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Songs and Music
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The 1893 World Columbian Exposition in Chicago
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"Expositions are the timekeepers of progress. They record the world's advancement. They stimulate the energy, enterprise, and intellect of the people; and quicken human genius. They go into the home. They broaden and brighten the daily life of the people. They open mighty storehouses of information to the student. Every exposition, great or small, has helped to some onward step." President William McKinley, speaking at the 1901 Pan-American Exposition in Buffalo, NY.

The 1893 World Columbian Exposition in Chicago inaugurated an age of great fairs and expositions in the United States whose influence is felt to this day. The Chicago Exposition and the similar events that followed in Buffalo, NY; St. Louis, MO; Seattle, WA, San Francisco, CA and New York, NY dramatized technology and the fine arts, and illuminated the era ahead, as industrialism took hold, immigration peaked, science moved ever forward, and a vibrant, multi-faceted American music culture grew throughout the country.

Though the 1876 Philadelphia Centennial Exposition in Philadelphia had been a great success, the Chicago Exposition took its immediate inspiration from the Exposition Universelle held in Paris in 1889. Like all previous world's fairs, the Paris exposition hosted music and other entertainment among its exhibits, but in greater variety and on a much larger scale. A major work, Esclarmonde, was commissioned from French composer Jules Massenet and was performed nightly. Music from all over the world was heard, including Javanese gamelan, which was to have a profound effect on composer Claude Debussy. Fairgoers could also hear indigenous music at the village nègre, where some 400 Africans from European colonies spent the duration of the fair demonstrating their culture and crafts. A similarly conceived Algerian Village was also an attraction.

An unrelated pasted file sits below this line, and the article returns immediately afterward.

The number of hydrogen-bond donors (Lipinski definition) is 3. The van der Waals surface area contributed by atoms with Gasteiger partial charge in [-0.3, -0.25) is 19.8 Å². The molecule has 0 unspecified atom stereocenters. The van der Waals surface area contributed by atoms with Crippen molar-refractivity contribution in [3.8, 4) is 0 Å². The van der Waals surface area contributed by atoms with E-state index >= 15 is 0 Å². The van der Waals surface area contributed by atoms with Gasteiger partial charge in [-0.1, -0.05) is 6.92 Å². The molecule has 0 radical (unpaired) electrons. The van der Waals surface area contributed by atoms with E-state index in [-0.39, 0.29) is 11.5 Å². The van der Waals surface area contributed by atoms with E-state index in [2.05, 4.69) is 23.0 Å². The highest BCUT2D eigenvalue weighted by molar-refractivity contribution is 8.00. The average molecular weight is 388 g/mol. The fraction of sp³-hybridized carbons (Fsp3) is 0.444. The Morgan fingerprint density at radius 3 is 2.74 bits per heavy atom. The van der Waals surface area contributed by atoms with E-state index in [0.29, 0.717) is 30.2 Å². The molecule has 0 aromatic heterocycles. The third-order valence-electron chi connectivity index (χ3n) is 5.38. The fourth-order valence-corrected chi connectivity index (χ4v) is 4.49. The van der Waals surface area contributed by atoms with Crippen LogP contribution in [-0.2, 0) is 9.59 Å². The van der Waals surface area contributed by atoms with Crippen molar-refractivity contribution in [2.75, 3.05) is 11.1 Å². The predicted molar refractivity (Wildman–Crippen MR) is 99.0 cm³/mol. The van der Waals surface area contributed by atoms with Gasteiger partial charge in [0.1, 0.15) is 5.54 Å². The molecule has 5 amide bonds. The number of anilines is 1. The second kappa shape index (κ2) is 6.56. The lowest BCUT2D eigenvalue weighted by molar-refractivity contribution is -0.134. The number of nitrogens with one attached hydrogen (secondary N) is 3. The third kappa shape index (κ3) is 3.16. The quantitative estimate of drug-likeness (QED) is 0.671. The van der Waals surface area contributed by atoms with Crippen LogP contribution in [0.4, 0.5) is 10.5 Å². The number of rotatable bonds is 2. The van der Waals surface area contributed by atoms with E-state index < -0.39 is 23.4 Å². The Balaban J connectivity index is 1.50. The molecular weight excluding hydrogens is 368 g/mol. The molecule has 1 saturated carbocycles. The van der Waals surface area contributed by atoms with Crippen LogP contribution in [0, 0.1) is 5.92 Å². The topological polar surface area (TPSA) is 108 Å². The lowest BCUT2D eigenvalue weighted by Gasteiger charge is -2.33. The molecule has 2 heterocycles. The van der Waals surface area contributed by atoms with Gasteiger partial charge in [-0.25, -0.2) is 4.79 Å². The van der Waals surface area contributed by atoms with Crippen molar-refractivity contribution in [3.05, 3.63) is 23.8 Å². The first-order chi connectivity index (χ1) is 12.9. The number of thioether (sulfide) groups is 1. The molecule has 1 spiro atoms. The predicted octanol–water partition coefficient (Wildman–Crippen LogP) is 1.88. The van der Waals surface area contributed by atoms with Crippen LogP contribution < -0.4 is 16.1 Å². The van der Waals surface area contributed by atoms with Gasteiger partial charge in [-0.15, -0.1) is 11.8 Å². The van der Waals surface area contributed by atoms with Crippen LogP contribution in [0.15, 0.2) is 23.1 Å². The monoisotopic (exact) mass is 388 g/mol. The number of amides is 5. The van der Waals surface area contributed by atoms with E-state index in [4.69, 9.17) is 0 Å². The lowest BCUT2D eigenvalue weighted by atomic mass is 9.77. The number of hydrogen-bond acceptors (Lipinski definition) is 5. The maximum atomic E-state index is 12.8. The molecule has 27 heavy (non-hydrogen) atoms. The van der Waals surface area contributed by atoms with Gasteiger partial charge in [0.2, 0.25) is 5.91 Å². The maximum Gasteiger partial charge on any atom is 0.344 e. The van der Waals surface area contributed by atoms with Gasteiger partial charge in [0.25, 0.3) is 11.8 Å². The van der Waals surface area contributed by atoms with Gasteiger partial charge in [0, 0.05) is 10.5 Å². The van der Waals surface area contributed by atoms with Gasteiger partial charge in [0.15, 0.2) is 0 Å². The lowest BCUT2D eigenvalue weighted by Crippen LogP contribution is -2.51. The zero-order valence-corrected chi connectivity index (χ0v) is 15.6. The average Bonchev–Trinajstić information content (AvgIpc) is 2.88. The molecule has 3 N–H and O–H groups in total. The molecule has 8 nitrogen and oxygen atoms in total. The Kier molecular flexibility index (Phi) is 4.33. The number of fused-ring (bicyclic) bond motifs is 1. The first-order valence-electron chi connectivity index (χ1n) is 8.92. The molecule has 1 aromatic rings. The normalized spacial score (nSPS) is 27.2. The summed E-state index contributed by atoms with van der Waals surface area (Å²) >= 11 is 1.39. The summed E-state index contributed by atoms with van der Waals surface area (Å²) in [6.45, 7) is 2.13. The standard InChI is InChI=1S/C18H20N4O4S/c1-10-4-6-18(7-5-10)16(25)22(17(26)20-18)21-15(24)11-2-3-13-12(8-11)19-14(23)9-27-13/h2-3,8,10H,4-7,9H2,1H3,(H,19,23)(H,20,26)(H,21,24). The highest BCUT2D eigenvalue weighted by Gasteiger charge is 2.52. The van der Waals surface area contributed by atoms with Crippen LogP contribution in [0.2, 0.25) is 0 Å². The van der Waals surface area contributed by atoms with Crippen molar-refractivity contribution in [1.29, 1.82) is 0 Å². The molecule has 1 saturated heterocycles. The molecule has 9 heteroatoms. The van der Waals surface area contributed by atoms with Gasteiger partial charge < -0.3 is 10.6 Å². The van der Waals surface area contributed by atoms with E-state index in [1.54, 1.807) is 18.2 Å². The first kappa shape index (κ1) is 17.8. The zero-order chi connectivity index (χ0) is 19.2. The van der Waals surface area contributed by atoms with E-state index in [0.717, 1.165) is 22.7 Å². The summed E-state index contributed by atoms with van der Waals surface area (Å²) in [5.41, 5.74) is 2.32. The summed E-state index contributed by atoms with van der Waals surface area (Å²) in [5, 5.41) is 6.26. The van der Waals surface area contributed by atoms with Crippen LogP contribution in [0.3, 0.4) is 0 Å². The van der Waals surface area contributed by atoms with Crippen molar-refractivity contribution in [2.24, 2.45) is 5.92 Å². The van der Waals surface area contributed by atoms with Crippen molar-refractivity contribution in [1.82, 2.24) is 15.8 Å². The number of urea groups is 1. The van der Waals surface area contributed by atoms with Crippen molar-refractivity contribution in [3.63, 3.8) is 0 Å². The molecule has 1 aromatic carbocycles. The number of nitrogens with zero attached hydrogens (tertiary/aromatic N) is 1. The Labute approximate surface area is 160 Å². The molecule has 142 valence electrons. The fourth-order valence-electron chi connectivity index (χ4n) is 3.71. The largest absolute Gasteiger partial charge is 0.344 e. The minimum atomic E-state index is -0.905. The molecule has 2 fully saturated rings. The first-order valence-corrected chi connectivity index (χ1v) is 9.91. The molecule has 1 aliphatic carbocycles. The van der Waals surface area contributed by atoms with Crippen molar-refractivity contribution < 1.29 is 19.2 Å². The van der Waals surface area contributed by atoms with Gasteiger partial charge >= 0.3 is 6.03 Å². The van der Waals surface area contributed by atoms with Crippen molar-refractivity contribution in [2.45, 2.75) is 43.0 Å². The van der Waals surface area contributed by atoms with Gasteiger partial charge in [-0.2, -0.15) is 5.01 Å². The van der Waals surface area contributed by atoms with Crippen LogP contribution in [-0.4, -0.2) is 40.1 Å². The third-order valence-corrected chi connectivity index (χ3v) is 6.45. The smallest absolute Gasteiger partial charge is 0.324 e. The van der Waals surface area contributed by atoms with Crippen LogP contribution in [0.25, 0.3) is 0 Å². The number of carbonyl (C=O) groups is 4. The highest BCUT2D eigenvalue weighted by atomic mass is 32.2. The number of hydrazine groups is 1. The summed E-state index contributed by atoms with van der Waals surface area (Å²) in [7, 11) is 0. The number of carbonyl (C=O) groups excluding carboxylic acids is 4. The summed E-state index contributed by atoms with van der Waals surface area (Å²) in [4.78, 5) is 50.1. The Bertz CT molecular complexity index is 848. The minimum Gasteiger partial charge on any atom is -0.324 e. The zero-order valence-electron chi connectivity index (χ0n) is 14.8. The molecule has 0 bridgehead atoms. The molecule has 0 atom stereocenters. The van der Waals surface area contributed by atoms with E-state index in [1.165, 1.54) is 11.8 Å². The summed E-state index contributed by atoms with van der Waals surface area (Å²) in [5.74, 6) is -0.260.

The organizers of the Chicago Exposition would try to match or outdo the 1889 Exposition in every way. For awhile, they even thought of creating a structure taller than the Eiffel Tower built for the 1889 fair, and the tallest building in the world at the time. In the end, they settled for a spectacular city-within-a-city that sprawled over 600 acres and featured 65,000 exhibits. "The White City," so named for its many white buidlings that were made even brighter by the night-time illumination supplied by General Electric, captured the imagination of the country, and drew over 27 million paying customers during its run from May 1st to October 30th, 1893. Within its walls, fairgoers could marvel at the ever-multiplying technological wonders of the age, enjoy art exhibits, concerts and sports; listen to lectures on various topics, view short films in the world's first dedicated movie theater, or ride the original Ferris Wheel.

The Ferris Wheel loomed over the portion of the grounds billed as the "Midway Plaisance," or simply "the Midway," a sort of outdoor arcade 220 yards across that stretched for a mile outside the main fairgrounds in Jackson Park, where rides, music, food, amusements and sideshows of every description were on offer. The "Street in Cairo" exhibit was the most popular of all, drawing more than two million customers to see the first American display of Middle Eastern belly-dancing.

Music at the World Columbian Exposition